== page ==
In some workplace pension schemes, employers will increase their contribution to your pension pot when you do. They may even match what you put in up to a certain amount. If this is an option for you, it could be an easy way to give your pension pot a boost while contributing only a little extra yourself.

2. Consider salary sacrifice

It’s worth finding out if your employer offers ‘salary sacrifice’. Instead of directly making personal contributions, your gross salary is reduced (‘sacrificed’) and, in return, your employer increases their pension contribution by at least the same amount. You don’t pay income tax or National Insurance contributions (NICs) on the sacrificed amount. Depending on how the salary sacrifice arrangement is structured, your employer’s pension contribution could be increased by some or all of the savings in NICs.

It's a complicated subject and, if it’s offered, your employer will be able to explain how it works in relation to you.

Please note that salary sacrifice isn't always suitable for everyone, particularly if you’re a lower earner. To find out more about how it works, visit the MoneyHelper page Salary sacrifice and your pension.

3. If you finish paying off a purchase, considering reassigning the monthly payments to your pension

If you've been comfortably making any regular repayments – such as for a car, holiday or even a loan – review whether you could redirect that money into your pension once your repayments are complete. If you’re not missing the extra income in your bank account, it might be an easy way to put a little more away without noticing.

4. Pay in lump sums if the opportunity arises

If you come into extra money – such as from a bonus, gift or inheritance – you could consider investing some or all of this into your pension pot.

If the lump sum you wish to pay in is particularly large, bear in mind that the Annual Allowance may affect you. This is the total amount that can be paid into your pension each tax year by individuals, employers and third parties, while still benefiting from tax relief.  

The Annual Allowance is currently £60,000.4 However, ‘carry forward’ rules mean you may be able to pay in more before being taxed. If you’re not sure how the Annual Allowance might affect any lump sum you wish to pay into your pension, it’s best to speak to a financial adviser. If you don’t have a financial adviser, you can visit MoneyHelper to find the right one for you. There’s likely to be a cost for financial advice.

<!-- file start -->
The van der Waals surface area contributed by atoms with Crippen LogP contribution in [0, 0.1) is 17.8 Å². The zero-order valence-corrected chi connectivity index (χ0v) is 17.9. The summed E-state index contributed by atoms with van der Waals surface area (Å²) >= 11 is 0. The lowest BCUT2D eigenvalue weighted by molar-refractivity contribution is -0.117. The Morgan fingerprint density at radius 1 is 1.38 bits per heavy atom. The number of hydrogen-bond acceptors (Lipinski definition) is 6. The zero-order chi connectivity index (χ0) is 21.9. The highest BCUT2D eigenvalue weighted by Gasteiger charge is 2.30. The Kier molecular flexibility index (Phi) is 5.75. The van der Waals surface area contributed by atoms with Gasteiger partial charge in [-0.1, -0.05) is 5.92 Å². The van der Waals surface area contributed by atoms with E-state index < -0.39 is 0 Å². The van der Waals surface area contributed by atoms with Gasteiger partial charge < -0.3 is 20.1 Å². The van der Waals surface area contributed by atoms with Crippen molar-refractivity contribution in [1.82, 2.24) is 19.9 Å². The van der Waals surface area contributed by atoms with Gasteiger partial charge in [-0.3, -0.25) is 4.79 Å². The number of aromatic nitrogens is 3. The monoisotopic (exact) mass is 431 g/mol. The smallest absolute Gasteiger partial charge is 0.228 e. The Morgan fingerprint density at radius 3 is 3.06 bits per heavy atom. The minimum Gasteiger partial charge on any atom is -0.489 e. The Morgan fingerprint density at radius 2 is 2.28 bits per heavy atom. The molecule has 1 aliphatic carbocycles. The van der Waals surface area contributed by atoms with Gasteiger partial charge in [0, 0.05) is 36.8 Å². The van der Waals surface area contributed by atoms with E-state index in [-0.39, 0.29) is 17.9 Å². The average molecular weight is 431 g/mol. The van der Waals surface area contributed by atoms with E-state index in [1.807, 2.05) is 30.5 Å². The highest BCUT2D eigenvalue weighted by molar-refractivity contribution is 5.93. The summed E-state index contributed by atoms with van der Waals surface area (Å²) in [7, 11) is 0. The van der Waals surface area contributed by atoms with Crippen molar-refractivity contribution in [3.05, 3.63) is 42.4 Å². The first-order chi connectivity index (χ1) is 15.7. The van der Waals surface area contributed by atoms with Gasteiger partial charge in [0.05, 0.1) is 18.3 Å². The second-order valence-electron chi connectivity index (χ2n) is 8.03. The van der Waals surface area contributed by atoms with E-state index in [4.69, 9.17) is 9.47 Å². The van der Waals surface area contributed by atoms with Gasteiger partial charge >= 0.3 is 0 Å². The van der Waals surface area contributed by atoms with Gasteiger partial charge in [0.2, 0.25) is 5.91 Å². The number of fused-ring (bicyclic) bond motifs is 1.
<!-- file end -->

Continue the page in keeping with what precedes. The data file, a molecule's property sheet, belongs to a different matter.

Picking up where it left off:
5. Generate additional income

If you feel like you need to boost your retirement savings or don’t feel you’ve quite got enough – it’s not too late. You can always bring in your own source of income by pursuing your passions, or converting what you have into some additional earnings. Side hustles are becoming more popular, and the extra money you’d earn could help give your pension pot a boost. Make sure you check your contract with your employer before taking on extra work to make sure you’re not breaching any regulations that could impact your main job.

Next Steps

Now you’ve explored ways to increase your pension contributions and why you might consider doing so, a good next step is to set goals to help you save towards the retirement you have in mind. If you’d like to learn more about planning for your life after work, read How to plan for retirement – a step-by-step guide.

You can also check out our financial wellbeing tool, which offers a personalised package of articles, resources, videos, and podcasts to help you develop your financial wellbeing.

This article isn’t financial advice, and if you’re in any doubt about what’s best for you, we’d recommend speaking to a professional financial adviser.

  1. When can I take money from my pension? Data source, MoneyHelper. Accessed February 2024.
  2. Retirement Living Standards. Data source, Pension and Lifetime Savings Association. Accessed February 2024.
  3. Financial Wellbeing research conducted with 10,040 UK respondents between 28 June and 17 August 2023. 910 respondents to the question ‘how much in total do you currently have in long-term savings?’ were single households of working age. Data source, Aegon’s Centre for Behavioural Research.
  4. Tax on your private pension contributions. Data Source, GOV.UK. Accessed February 2024.